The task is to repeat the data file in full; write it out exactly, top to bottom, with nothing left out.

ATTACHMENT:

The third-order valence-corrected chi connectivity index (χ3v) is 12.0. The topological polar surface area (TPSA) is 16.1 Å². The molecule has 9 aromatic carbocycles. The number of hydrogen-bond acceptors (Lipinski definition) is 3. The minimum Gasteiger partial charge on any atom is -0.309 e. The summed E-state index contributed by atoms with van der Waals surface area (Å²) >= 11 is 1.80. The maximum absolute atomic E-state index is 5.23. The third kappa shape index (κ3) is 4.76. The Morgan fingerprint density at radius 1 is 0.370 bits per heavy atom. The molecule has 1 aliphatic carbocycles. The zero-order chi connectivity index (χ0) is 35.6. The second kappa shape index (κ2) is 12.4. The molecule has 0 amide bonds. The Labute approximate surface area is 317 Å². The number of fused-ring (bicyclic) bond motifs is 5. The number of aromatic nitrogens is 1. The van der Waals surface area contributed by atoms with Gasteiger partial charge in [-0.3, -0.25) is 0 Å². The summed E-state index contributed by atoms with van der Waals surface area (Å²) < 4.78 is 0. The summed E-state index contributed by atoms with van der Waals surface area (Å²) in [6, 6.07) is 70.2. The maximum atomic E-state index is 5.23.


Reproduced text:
The third-order valence-corrected chi connectivity index (χ3v) is 12.0. The topological polar surface area (TPSA) is 16.1 Å². The molecule has 9 aromatic carbocycles. The number of hydrogen-bond acceptors (Lipinski definition) is 3. The minimum Gasteiger partial charge on any atom is -0.309 e. The summed E-state index contributed by atoms with van der Waals surface area (Å²) >= 11 is 1.80. The maximum absolute atomic E-state index is 5.23. The third kappa shape index (κ3) is 4.76. The Morgan fingerprint density at radius 1 is 0.370 bits per heavy atom. The molecule has 1 aliphatic carbocycles. The zero-order chi connectivity index (χ0) is 35.6. The second kappa shape index (κ2) is 12.4. The molecule has 0 amide bonds. The Labute approximate surface area is 317 Å². The number of fused-ring (bicyclic) bond motifs is 5. The number of aromatic nitrogens is 1. The van der Waals surface area contributed by atoms with Gasteiger partial charge in [-0.3, -0.25) is 0 Å². The summed E-state index contributed by atoms with van der Waals surface area (Å²) < 4.78 is 0. The summed E-state index contributed by atoms with van der Waals surface area (Å²) in [6, 6.07) is 70.2. The maximum atomic E-state index is 5.23.